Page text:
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Changes in Exclusionary and Nonexclusionary Discipline in Grades K–5 Following State Policy Reform in Oregon

Region:
Northwest
Description:

Oregon has enacted policy reforms to reduce exclusionary discipline and increase racial equity in school discipline practices. One such reform passed in 2015 limits the use of exclusionary discipline (i.e., removing students from classroom instruction through suspension and expulsion) for students in grades K–5 for infractions that do not pose a direct threat to the safety of others. This study examined school discipline practices in a voluntary sample of 401 Oregon elementary schools to determine whether the 2015 policy reform was associated with shifts in how exclusionary discipline and nonexclusionary discipline was applied among racial and ethnic student groups. Nonexclusionary discipline does not remove students from classroom instruction and may include teacher conferences, parent/guardian contact, detention, and other consequences. Descriptive findings indicate that there was an increase in the total number of exclusionary and nonexclusionary discipline actions after the 2015 policy reform compared to the pre-policy years. Black students, in particular, experienced the largest increase in exclusionary discipline after the 2015 policy reform than before the reform, and were two to three times more likely to experience exclusionary discipline than all other students across study years. For most racial and ethnic student groups, office discipline referrals for minor, disruptive, and/or aggressive behavioral infractions that were not a school safety concern became less likely to result in exclusionary discipline, and therefore more likely to result in nonexclusionary discipline than before the reform. However, for Black students the opposite was true. Office discipline referrals issued to Black students after the 2015 policy reform became more likely to result in exclusionary discipline for all office discipline referrals and referrals issued for disruptive behaviors. The study findings provide information that will help state policymakers better understand the changes in exclusionary and nonexclusionary discipline practices before and after the 2015 policy reform and identify areas for improving racial equity in school discipline actions.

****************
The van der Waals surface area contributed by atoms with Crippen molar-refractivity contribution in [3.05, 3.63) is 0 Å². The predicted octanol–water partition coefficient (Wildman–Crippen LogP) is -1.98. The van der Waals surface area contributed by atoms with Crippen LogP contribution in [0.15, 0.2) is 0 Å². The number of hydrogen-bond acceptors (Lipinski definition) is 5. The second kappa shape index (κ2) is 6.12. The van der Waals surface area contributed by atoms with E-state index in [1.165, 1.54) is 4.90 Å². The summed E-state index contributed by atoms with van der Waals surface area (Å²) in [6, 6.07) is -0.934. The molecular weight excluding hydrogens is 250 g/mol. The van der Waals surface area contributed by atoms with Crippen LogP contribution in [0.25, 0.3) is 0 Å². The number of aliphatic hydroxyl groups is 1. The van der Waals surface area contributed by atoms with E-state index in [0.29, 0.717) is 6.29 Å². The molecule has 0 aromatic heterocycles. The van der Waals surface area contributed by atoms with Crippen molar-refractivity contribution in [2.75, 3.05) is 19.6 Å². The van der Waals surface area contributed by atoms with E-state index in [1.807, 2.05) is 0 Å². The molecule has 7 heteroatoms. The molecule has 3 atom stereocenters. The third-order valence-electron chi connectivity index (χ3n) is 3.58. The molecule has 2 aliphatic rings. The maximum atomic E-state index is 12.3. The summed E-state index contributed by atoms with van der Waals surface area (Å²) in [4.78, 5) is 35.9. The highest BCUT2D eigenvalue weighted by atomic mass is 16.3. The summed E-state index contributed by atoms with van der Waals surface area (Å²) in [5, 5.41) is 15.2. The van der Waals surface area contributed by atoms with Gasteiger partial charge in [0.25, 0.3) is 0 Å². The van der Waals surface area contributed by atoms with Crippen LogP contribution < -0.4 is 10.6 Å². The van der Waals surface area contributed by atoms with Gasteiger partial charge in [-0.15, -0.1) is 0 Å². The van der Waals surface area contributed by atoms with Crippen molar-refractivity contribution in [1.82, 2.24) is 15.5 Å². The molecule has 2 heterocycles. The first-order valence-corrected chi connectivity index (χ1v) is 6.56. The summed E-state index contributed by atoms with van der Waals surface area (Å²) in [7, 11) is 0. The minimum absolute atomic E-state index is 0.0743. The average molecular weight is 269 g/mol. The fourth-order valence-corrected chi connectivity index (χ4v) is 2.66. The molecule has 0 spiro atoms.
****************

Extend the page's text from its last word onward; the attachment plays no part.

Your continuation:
Publication Type:
Descriptive Study
Online Availability:
Publication Date:
February 2021